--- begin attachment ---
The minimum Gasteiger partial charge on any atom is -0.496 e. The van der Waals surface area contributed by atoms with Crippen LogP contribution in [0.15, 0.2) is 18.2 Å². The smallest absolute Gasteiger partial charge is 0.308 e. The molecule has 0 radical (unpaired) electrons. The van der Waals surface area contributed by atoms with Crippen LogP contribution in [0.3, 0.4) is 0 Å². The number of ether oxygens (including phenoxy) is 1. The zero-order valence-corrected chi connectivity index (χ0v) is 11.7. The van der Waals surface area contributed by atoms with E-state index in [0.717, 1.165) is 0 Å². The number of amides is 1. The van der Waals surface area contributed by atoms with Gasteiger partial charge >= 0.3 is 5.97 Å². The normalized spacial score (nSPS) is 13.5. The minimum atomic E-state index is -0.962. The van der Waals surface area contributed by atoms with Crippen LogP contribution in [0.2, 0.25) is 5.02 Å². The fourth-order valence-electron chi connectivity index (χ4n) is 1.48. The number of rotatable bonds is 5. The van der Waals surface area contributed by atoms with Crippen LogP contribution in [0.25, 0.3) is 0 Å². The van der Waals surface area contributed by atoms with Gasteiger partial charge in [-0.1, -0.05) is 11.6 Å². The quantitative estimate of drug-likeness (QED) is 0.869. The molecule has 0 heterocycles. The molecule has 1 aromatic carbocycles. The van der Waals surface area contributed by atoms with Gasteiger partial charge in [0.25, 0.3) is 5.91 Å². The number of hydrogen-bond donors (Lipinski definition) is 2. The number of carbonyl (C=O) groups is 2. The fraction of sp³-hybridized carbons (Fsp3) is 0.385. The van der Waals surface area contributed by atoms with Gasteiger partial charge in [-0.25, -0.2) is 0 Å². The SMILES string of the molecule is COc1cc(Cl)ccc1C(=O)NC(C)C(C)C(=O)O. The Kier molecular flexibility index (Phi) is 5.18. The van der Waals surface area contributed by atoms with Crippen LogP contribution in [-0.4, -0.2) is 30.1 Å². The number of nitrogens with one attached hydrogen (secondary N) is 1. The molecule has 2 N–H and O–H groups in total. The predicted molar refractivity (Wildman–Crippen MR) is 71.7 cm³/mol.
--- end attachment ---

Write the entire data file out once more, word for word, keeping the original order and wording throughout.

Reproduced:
The minimum Gasteiger partial charge on any atom is -0.496 e. The van der Waals surface area contributed by atoms with Crippen LogP contribution in [0.15, 0.2) is 18.2 Å². The smallest absolute Gasteiger partial charge is 0.308 e. The molecule has 0 radical (unpaired) electrons. The van der Waals surface area contributed by atoms with Crippen LogP contribution in [0.3, 0.4) is 0 Å². The number of ether oxygens (including phenoxy) is 1. The zero-order valence-corrected chi connectivity index (χ0v) is 11.7. The van der Waals surface area contributed by atoms with E-state index in [0.717, 1.165) is 0 Å². The number of amides is 1. The van der Waals surface area contributed by atoms with Gasteiger partial charge >= 0.3 is 5.97 Å². The normalized spacial score (nSPS) is 13.5. The minimum atomic E-state index is -0.962. The van der Waals surface area contributed by atoms with Crippen LogP contribution in [0.2, 0.25) is 5.02 Å². The fourth-order valence-electron chi connectivity index (χ4n) is 1.48. The number of rotatable bonds is 5. The van der Waals surface area contributed by atoms with Crippen LogP contribution in [0.25, 0.3) is 0 Å². The van der Waals surface area contributed by atoms with Gasteiger partial charge in [-0.1, -0.05) is 11.6 Å². The quantitative estimate of drug-likeness (QED) is 0.869. The molecule has 0 heterocycles. The molecule has 1 aromatic carbocycles. The van der Waals surface area contributed by atoms with Gasteiger partial charge in [0.25, 0.3) is 5.91 Å². The number of hydrogen-bond donors (Lipinski definition) is 2. The number of carbonyl (C=O) groups is 2. The fraction of sp³-hybridized carbons (Fsp3) is 0.385. The van der Waals surface area contributed by atoms with Gasteiger partial charge in [-0.25, -0.2) is 0 Å². The SMILES string of the molecule is COc1cc(Cl)ccc1C(=O)NC(C)C(C)C(=O)O. The Kier molecular flexibility index (Phi) is 5.18. The van der Waals surface area contributed by atoms with Crippen LogP contribution in [-0.4, -0.2) is 30.1 Å². The number of nitrogens with one attached hydrogen (secondary N) is 1. The molecule has 2 N–H and O–H groups in total. The predicted molar refractivity (Wildman–Crippen MR) is 71.7 cm³/mol.